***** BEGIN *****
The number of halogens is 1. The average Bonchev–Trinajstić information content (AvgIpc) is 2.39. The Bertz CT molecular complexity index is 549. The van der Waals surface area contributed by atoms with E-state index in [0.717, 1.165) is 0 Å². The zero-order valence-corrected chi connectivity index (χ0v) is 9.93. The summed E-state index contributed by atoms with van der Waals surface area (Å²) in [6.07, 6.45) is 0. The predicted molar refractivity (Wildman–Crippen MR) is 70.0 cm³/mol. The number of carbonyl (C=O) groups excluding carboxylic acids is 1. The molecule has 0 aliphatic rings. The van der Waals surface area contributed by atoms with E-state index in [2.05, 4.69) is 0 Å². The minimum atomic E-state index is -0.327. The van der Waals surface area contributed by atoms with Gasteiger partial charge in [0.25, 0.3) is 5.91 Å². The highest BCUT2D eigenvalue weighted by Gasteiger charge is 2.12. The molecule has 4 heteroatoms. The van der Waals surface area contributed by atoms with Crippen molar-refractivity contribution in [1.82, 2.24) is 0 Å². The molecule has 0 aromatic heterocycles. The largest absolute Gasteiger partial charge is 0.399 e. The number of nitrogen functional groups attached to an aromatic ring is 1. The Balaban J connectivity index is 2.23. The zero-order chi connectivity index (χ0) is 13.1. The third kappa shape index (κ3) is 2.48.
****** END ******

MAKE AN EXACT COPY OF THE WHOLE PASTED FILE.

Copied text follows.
The number of halogens is 1. The average Bonchev–Trinajstić information content (AvgIpc) is 2.39. The Bertz CT molecular complexity index is 549. The van der Waals surface area contributed by atoms with E-state index in [0.717, 1.165) is 0 Å². The zero-order valence-corrected chi connectivity index (χ0v) is 9.93. The summed E-state index contributed by atoms with van der Waals surface area (Å²) in [6.07, 6.45) is 0. The predicted molar refractivity (Wildman–Crippen MR) is 70.0 cm³/mol. The number of carbonyl (C=O) groups excluding carboxylic acids is 1. The molecule has 0 aliphatic rings. The van der Waals surface area contributed by atoms with E-state index in [2.05, 4.69) is 0 Å². The minimum atomic E-state index is -0.327. The van der Waals surface area contributed by atoms with Gasteiger partial charge in [0.25, 0.3) is 5.91 Å². The highest BCUT2D eigenvalue weighted by Gasteiger charge is 2.12. The molecule has 4 heteroatoms. The van der Waals surface area contributed by atoms with Crippen molar-refractivity contribution in [1.82, 2.24) is 0 Å². The molecule has 0 aromatic heterocycles. The largest absolute Gasteiger partial charge is 0.399 e. The number of nitrogen functional groups attached to an aromatic ring is 1. The Balaban J connectivity index is 2.23. The zero-order chi connectivity index (χ0) is 13.1. The third kappa shape index (κ3) is 2.48.